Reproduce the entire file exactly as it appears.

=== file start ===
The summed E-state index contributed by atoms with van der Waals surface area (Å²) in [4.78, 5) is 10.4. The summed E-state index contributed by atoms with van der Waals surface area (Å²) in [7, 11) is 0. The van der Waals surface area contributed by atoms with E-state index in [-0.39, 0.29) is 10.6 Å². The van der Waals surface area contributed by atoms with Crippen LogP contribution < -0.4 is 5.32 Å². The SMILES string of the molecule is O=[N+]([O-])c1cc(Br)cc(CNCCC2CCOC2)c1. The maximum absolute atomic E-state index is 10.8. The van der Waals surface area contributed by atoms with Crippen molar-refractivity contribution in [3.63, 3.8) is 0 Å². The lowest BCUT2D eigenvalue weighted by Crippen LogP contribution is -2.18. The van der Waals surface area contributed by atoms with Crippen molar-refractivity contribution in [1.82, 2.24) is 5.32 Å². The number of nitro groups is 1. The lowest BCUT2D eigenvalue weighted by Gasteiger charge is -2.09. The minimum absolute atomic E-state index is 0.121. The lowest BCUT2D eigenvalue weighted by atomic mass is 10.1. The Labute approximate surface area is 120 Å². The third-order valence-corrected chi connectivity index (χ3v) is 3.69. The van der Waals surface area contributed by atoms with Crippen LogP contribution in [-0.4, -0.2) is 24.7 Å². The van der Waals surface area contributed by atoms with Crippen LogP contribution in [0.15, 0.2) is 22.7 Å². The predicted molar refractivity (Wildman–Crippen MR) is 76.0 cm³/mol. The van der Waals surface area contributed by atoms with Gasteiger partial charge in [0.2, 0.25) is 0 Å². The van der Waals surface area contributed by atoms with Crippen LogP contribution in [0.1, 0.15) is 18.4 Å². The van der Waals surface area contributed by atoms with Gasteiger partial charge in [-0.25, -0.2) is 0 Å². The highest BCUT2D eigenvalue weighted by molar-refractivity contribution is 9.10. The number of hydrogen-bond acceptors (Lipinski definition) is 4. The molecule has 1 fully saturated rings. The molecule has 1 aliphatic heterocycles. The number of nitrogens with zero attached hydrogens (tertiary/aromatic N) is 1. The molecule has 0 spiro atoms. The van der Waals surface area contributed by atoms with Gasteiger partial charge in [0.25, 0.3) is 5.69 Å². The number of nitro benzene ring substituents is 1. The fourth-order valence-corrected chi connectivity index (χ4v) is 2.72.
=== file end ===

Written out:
The summed E-state index contributed by atoms with van der Waals surface area (Å²) in [4.78, 5) is 10.4. The summed E-state index contributed by atoms with van der Waals surface area (Å²) in [7, 11) is 0. The van der Waals surface area contributed by atoms with E-state index in [-0.39, 0.29) is 10.6 Å². The van der Waals surface area contributed by atoms with Crippen LogP contribution < -0.4 is 5.32 Å². The SMILES string of the molecule is O=[N+]([O-])c1cc(Br)cc(CNCCC2CCOC2)c1. The maximum absolute atomic E-state index is 10.8. The van der Waals surface area contributed by atoms with Crippen molar-refractivity contribution in [3.63, 3.8) is 0 Å². The lowest BCUT2D eigenvalue weighted by Crippen LogP contribution is -2.18. The van der Waals surface area contributed by atoms with Crippen molar-refractivity contribution in [1.82, 2.24) is 5.32 Å². The number of nitro groups is 1. The lowest BCUT2D eigenvalue weighted by Gasteiger charge is -2.09. The minimum absolute atomic E-state index is 0.121. The lowest BCUT2D eigenvalue weighted by atomic mass is 10.1. The Labute approximate surface area is 120 Å². The third-order valence-corrected chi connectivity index (χ3v) is 3.69. The van der Waals surface area contributed by atoms with Crippen LogP contribution in [-0.4, -0.2) is 24.7 Å². The van der Waals surface area contributed by atoms with Crippen LogP contribution in [0.15, 0.2) is 22.7 Å². The predicted molar refractivity (Wildman–Crippen MR) is 76.0 cm³/mol. The van der Waals surface area contributed by atoms with Gasteiger partial charge in [0.2, 0.25) is 0 Å². The van der Waals surface area contributed by atoms with Crippen LogP contribution in [0.1, 0.15) is 18.4 Å². The van der Waals surface area contributed by atoms with Gasteiger partial charge in [-0.25, -0.2) is 0 Å². The highest BCUT2D eigenvalue weighted by molar-refractivity contribution is 9.10. The number of hydrogen-bond acceptors (Lipinski definition) is 4. The molecule has 1 fully saturated rings. The molecule has 1 aliphatic heterocycles. The number of nitrogens with zero attached hydrogens (tertiary/aromatic N) is 1. The molecule has 0 spiro atoms. The van der Waals surface area contributed by atoms with Gasteiger partial charge in [0.25, 0.3) is 5.69 Å². The number of nitro benzene ring substituents is 1. The fourth-order valence-corrected chi connectivity index (χ4v) is 2.72.